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James Hibberd

IATSE President Blasts WGA Negotiator

November 14, 2007 4:09 PM

Thomas Short, president of the International Alliance of Theatrical Stage Employees, sent a strongly worded letter to WGA President Patric Verrone on Tuesday, blasting recent comments by the guild’s chief negotiator, David Young.

Short, whose below-the-line members are losing jobs due to the writers strike, wrote: “David Young is quoted in the Los Angeles Times as delighted he’s being treated ‘like a rock star’ at rallies, and says, ‘I just lay back and look at the havoc I’ve wreaked ... I’m not going to apologize for that.’ This is hardly the point of view of a responsible labor leader.”

Short later writes that Young’s “incompetence and inexperience are causing irreparable damage to the industry” and urged the WGA to “put egos aside” and recognize how crucial it is to “get everyone back to work.”

The WGA president responded minutes ago with a letter that avoids discussing Young, but notes, “Our fight should be your fight. … As we’ve stated clearly, we are willing to negotiate; we have wanted to negotiate; we are here to negotiate.”

Young’s letter is signed, “Fraternally.” Verrone’s letter is signed, “In solidarity.”

The egomaniacal-sounding Young quote also was noted in the Wall Street Journal, as the WGA counterpart to News Corp. President Peter Chernin’s line about Fox benefiting financially from the strike.

But let’s add some context to both: Chernin was speaking during an earnings call and was obligated to accurately answer a question about how the strike impacts Fox’s bottom line. The L.A. Times story about Young describes his “havoc” quote as “half-joking” and gives the full latter line as: “They [the studios] don't care for the fact that I tried to build as much strength for our side as possible. I'm not going to apologize for that."

The reaction to both are reminders that this strike is too harmful, to too many, for any leader to take anything that might be perceived as a victory lap.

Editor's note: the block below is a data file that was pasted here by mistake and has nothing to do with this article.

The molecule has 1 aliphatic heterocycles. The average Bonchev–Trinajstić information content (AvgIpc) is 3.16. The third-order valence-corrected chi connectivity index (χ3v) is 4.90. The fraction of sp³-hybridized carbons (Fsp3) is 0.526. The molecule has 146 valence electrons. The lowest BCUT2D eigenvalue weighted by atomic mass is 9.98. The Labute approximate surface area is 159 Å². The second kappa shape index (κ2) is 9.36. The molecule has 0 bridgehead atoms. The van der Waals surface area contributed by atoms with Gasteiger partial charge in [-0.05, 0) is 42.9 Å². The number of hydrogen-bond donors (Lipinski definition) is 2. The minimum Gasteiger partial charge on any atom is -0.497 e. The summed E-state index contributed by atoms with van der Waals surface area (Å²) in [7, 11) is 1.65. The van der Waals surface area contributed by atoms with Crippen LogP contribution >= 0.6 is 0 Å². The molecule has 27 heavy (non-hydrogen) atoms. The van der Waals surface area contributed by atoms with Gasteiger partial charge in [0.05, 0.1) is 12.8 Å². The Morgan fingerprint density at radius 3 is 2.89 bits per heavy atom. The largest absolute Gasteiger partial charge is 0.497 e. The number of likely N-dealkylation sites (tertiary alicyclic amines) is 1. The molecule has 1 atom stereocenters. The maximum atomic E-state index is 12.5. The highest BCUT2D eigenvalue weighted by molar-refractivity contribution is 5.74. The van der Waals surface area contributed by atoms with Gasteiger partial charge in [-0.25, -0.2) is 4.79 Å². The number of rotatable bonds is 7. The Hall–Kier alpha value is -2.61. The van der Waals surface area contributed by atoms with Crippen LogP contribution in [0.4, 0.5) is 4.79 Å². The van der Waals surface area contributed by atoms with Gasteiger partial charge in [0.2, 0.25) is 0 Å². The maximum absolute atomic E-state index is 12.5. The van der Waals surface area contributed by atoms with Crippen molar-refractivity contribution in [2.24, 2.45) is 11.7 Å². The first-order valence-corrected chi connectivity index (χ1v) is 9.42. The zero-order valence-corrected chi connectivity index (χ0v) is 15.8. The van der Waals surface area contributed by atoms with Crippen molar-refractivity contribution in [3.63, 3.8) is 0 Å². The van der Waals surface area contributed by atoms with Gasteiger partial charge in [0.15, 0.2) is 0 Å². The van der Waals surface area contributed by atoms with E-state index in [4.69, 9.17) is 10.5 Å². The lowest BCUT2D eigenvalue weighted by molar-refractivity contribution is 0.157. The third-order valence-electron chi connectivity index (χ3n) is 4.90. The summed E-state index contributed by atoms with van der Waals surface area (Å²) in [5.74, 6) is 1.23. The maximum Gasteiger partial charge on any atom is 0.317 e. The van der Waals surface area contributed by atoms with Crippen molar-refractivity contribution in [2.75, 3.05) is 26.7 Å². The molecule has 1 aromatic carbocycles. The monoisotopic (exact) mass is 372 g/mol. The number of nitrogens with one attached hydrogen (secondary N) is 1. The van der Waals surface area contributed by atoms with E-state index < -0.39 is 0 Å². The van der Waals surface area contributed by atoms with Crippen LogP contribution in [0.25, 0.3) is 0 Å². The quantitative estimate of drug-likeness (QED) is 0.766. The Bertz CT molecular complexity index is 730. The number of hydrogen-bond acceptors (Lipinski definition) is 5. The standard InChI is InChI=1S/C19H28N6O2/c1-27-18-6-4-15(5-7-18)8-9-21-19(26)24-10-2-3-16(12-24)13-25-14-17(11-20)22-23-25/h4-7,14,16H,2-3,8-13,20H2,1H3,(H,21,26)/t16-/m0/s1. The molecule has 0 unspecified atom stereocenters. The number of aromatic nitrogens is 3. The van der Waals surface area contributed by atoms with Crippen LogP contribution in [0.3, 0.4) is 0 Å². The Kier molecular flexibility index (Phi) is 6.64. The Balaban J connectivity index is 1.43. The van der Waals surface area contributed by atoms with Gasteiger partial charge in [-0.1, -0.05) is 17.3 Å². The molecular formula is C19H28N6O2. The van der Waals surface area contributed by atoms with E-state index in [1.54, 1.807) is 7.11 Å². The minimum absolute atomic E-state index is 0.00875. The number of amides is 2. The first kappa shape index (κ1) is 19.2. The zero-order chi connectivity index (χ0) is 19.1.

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Comments (5)

Disgruntled IATSE Member:

Our fight is your fight? Considering that no one in IATSE gets residuals on any work product how is it IATSE's fight? You have your WGA health plans in tact (most working Americans don't even have that), your WGA pension is funded, and your members aren't working in sweat shops like some children around the globe.

WAKE UP PATRIC! No one in the 225 IATSE crewed positions on my show agrees with the striking WGA members. In fact they're willing to go to blows over the fact that the WGA is putting them on unemployment just in time for the holidays.

You do not have support of the rank and file in the industry as you feel (and it's been falsely reported ) you do. Just because the Celebs walk your line for more personal exposure and free self promoting air time does not mean SAG members support WGA in any way. The celebs want the down time and can afford the down time since the majority walking the lines are pay or play. It's like a 30, 60 or 180 day paid vacation for most of them (depending on the contract). Bring on the 4 hour strike shifts! Sure beats the 16 hour days that the IATSE crew was working trying to save a poorly written episode of Cavemen or Viva Laughlin. Ford builds a bad car it loses money. WGA members write a bad script and feel they should be rewarded in perpetuity. Heaven forbid that the studios try to recoup some of their ad buy make-good costs.

IATSE members work a days work for a day's pay - WGA members must feel that by consistently handing in late scripts that still need to be flushed out that WGA members deserve more. Especially strange since the studios pay writers on studio time, with studio money, to write something for the studio, which the studio then owns yet WGA feels that they deserve above and beyond their already high salary. (There are 3 new Porsches, an Aston Martin, and 2 Range Rovers in our writer's parking spaces - 0 of any of those makes in the IATSE spaces. 1 in the DGA spaces.)